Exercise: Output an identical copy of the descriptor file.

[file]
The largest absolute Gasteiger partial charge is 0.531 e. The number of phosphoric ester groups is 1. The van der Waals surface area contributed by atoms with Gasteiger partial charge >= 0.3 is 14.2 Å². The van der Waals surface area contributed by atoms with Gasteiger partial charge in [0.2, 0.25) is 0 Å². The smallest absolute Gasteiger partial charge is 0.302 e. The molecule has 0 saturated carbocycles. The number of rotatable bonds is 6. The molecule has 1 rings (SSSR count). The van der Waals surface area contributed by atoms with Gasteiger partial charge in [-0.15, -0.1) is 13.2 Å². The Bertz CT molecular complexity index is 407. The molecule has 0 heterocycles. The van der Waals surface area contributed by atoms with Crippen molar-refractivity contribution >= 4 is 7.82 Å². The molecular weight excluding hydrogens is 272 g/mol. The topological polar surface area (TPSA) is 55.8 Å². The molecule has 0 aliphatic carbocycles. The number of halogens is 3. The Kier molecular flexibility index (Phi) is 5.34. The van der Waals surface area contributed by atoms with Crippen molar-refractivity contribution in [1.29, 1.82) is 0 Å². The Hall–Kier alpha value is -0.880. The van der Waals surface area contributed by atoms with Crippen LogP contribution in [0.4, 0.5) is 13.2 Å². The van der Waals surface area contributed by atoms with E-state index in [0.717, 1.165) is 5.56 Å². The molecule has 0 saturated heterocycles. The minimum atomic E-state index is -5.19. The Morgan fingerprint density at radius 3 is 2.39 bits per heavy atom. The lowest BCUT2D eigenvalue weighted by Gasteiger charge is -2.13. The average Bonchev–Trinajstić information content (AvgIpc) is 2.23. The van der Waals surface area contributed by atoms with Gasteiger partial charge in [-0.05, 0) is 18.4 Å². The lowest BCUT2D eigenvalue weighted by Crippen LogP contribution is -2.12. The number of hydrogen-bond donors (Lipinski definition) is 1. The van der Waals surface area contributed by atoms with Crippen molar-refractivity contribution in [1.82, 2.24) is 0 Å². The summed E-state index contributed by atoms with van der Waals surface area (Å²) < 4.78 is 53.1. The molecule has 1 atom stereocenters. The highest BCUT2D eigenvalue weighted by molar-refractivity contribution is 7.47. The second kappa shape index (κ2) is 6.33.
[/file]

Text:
The largest absolute Gasteiger partial charge is 0.531 e. The number of phosphoric ester groups is 1. The van der Waals surface area contributed by atoms with Gasteiger partial charge >= 0.3 is 14.2 Å². The van der Waals surface area contributed by atoms with Gasteiger partial charge in [0.2, 0.25) is 0 Å². The smallest absolute Gasteiger partial charge is 0.302 e. The molecule has 0 saturated carbocycles. The number of rotatable bonds is 6. The molecule has 1 rings (SSSR count). The van der Waals surface area contributed by atoms with Gasteiger partial charge in [-0.15, -0.1) is 13.2 Å². The Bertz CT molecular complexity index is 407. The molecule has 0 heterocycles. The van der Waals surface area contributed by atoms with Crippen molar-refractivity contribution >= 4 is 7.82 Å². The molecular weight excluding hydrogens is 272 g/mol. The topological polar surface area (TPSA) is 55.8 Å². The molecule has 0 aliphatic carbocycles. The number of halogens is 3. The Kier molecular flexibility index (Phi) is 5.34. The van der Waals surface area contributed by atoms with Crippen molar-refractivity contribution in [1.29, 1.82) is 0 Å². The Hall–Kier alpha value is -0.880. The van der Waals surface area contributed by atoms with Crippen LogP contribution in [0.4, 0.5) is 13.2 Å². The van der Waals surface area contributed by atoms with E-state index in [0.717, 1.165) is 5.56 Å². The molecule has 0 saturated heterocycles. The minimum atomic E-state index is -5.19. The Morgan fingerprint density at radius 3 is 2.39 bits per heavy atom. The lowest BCUT2D eigenvalue weighted by Gasteiger charge is -2.13. The average Bonchev–Trinajstić information content (AvgIpc) is 2.23. The van der Waals surface area contributed by atoms with Gasteiger partial charge in [-0.05, 0) is 18.4 Å². The lowest BCUT2D eigenvalue weighted by Crippen LogP contribution is -2.12. The number of hydrogen-bond donors (Lipinski definition) is 1. The van der Waals surface area contributed by atoms with Crippen molar-refractivity contribution in [1.82, 2.24) is 0 Å². The summed E-state index contributed by atoms with van der Waals surface area (Å²) < 4.78 is 53.1. The molecule has 1 atom stereocenters. The highest BCUT2D eigenvalue weighted by molar-refractivity contribution is 7.47. The second kappa shape index (κ2) is 6.33.